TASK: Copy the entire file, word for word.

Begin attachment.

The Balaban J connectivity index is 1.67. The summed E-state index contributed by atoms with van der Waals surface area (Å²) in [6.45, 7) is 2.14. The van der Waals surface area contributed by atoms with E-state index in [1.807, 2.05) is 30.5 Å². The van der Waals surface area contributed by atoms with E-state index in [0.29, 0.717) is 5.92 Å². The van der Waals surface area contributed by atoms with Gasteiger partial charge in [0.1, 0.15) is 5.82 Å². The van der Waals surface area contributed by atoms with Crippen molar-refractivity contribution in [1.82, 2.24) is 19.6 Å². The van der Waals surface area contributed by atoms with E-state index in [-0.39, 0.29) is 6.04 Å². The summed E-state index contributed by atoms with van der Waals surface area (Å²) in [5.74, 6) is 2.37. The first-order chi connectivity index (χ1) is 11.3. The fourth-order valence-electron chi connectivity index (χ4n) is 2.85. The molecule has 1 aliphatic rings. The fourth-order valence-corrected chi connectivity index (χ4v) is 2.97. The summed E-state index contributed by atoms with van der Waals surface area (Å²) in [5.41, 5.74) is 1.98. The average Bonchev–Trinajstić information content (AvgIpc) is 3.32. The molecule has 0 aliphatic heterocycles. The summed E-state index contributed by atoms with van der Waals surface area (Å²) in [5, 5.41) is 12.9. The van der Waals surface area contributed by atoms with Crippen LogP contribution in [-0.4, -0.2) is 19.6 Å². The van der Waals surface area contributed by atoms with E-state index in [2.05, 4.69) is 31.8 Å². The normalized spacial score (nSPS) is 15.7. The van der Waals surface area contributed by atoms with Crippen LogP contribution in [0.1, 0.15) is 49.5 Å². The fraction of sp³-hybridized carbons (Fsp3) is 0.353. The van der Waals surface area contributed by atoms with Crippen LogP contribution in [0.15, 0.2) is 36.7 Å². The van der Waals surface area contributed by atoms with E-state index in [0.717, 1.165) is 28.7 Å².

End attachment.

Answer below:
The Balaban J connectivity index is 1.67. The summed E-state index contributed by atoms with van der Waals surface area (Å²) in [6.45, 7) is 2.14. The van der Waals surface area contributed by atoms with E-state index in [1.807, 2.05) is 30.5 Å². The van der Waals surface area contributed by atoms with E-state index in [0.29, 0.717) is 5.92 Å². The van der Waals surface area contributed by atoms with Gasteiger partial charge in [0.1, 0.15) is 5.82 Å². The van der Waals surface area contributed by atoms with Crippen molar-refractivity contribution in [1.82, 2.24) is 19.6 Å². The van der Waals surface area contributed by atoms with E-state index in [-0.39, 0.29) is 6.04 Å². The summed E-state index contributed by atoms with van der Waals surface area (Å²) in [5.74, 6) is 2.37. The first-order chi connectivity index (χ1) is 11.3. The fourth-order valence-electron chi connectivity index (χ4n) is 2.85. The molecule has 1 aliphatic rings. The fourth-order valence-corrected chi connectivity index (χ4v) is 2.97. The summed E-state index contributed by atoms with van der Waals surface area (Å²) in [5.41, 5.74) is 1.98. The average Bonchev–Trinajstić information content (AvgIpc) is 3.32. The molecule has 0 aliphatic heterocycles. The summed E-state index contributed by atoms with van der Waals surface area (Å²) in [5, 5.41) is 12.9. The van der Waals surface area contributed by atoms with Crippen LogP contribution in [-0.4, -0.2) is 19.6 Å². The van der Waals surface area contributed by atoms with E-state index in [2.05, 4.69) is 31.8 Å². The normalized spacial score (nSPS) is 15.7. The van der Waals surface area contributed by atoms with Crippen LogP contribution in [0.1, 0.15) is 49.5 Å². The fraction of sp³-hybridized carbons (Fsp3) is 0.353. The van der Waals surface area contributed by atoms with Crippen LogP contribution in [0.15, 0.2) is 36.7 Å². The van der Waals surface area contributed by atoms with E-state index in [0.717, 1.165) is 28.7 Å².